Saturday, August 9, 2014

Season's blessing - Fresh Corn Soup

Finally local fresh corn is in season!
Of course I love to eat corn on the cob with melted butter
but I also love corn soup, corn salad, and sauted fresh corn.

I will show you how to make my light and creamy corn soup
 using fresh local corn. 

Straining the soup to get the smooth and creamy texture is a little extra work
 but it is worth it.

<RECIPE ★  Fresh Corn Soup>
5  fresh cobs of corn
1  large onion, chopped
1  or 2 stalks of celery, chopped (If you like celery, go with 2. I do!)
1  clove of garlic, finely chopped
3  sprigs of thyme
2  Tbs Butter (I use salted Kerrygold butter from grass fed cows)
2  Tbs olive oil
4  cups water

1) Shave the corn from the cob and keep the cobs.
We will use them to make a tasty soup base!

2) In a pot, melt butter and oil on medium heat
then add the garlic, onion, celery, and a pinch or two of salt.
Saute until they are tender.
Add the corn kernels and saute until they are also tender.

3) Add cobs, water and thyme sprigs then bring to a boil.
Reduce the heat and cook until the corns are very tender.
Salt to taste.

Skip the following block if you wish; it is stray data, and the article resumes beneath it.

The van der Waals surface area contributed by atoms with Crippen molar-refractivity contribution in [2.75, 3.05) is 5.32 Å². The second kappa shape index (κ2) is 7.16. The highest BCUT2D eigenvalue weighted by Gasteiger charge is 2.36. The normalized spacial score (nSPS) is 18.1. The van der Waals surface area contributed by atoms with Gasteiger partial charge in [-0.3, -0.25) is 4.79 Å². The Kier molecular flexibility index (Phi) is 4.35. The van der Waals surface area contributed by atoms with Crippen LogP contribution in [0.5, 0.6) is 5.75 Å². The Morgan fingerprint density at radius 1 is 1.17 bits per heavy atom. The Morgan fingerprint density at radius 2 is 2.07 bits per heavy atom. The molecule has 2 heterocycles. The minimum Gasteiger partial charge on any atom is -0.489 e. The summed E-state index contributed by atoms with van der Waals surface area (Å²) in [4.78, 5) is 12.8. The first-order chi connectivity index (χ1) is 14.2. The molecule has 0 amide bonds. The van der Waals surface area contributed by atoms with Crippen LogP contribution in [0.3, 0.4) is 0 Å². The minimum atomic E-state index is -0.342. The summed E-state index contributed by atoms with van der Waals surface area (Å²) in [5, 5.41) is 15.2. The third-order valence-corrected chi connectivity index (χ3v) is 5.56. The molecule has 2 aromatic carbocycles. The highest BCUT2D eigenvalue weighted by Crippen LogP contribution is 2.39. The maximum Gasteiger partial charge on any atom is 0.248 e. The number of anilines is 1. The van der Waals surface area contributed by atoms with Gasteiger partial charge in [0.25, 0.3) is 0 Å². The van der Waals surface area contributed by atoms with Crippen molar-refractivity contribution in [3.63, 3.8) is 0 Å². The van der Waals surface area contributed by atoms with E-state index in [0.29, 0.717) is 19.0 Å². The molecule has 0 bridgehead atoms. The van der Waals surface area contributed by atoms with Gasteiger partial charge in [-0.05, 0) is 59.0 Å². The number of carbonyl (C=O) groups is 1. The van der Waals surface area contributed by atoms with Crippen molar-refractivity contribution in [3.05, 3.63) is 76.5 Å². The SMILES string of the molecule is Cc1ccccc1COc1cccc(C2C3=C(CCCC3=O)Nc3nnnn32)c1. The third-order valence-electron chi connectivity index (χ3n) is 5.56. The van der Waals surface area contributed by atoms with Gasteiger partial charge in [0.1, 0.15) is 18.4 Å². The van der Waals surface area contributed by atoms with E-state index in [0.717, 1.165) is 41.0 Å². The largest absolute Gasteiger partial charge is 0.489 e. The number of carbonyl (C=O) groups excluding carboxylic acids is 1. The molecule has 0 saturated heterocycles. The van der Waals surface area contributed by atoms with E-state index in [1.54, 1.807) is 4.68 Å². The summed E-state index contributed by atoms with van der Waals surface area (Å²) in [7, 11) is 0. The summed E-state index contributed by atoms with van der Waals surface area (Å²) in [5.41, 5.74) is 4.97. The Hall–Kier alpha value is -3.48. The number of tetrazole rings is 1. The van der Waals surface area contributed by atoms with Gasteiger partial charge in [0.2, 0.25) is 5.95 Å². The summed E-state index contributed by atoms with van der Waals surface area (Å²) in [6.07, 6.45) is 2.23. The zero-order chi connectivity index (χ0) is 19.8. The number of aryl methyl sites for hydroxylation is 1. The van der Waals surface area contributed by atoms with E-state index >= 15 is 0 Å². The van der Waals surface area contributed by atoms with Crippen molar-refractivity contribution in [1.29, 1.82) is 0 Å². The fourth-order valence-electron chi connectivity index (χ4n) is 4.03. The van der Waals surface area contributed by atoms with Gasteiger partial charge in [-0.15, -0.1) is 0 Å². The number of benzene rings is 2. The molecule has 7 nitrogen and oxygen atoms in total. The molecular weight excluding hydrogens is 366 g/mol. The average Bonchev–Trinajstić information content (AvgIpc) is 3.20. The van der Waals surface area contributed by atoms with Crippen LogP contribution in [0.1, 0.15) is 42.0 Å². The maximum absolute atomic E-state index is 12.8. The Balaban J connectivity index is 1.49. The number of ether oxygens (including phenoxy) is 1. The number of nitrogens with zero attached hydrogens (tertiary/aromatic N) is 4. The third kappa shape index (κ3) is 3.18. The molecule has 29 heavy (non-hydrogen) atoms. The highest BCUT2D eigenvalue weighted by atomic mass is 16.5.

4) Remove the cobs and thyme.
Let the mixture cool to a safe working temperature
then puree the corn mixture with a blender until smooth.
(I use a hand blender but you could scoop it into a standing blender too.)

5) Strain the soup through a mesh sieve into a large bowl, pressing on the solids
and discarding them.
(I also squeeze the solids with a cheese cloth but this is optional)

6) Serve soup hot or cold.
We eat half the pot hot and then the other half cold the following day.

I garnish with celery leaves and sauteed shrimp (sauted with salt and pepper).
Drizzeld olive oil adds a nice touch too.

For cold soup, I like to use a glass bowl.
The glass bowl gives an ice-like visual effect to cool us down on a hot day.

Japanese cooking style is more than just a recipe.
 In the right environment we can enjoy food with our five senses:
 taste, smell, sight, touch and sound. 
We always like to add a seasonal influence.

This is the art of cooking that I really enjoy!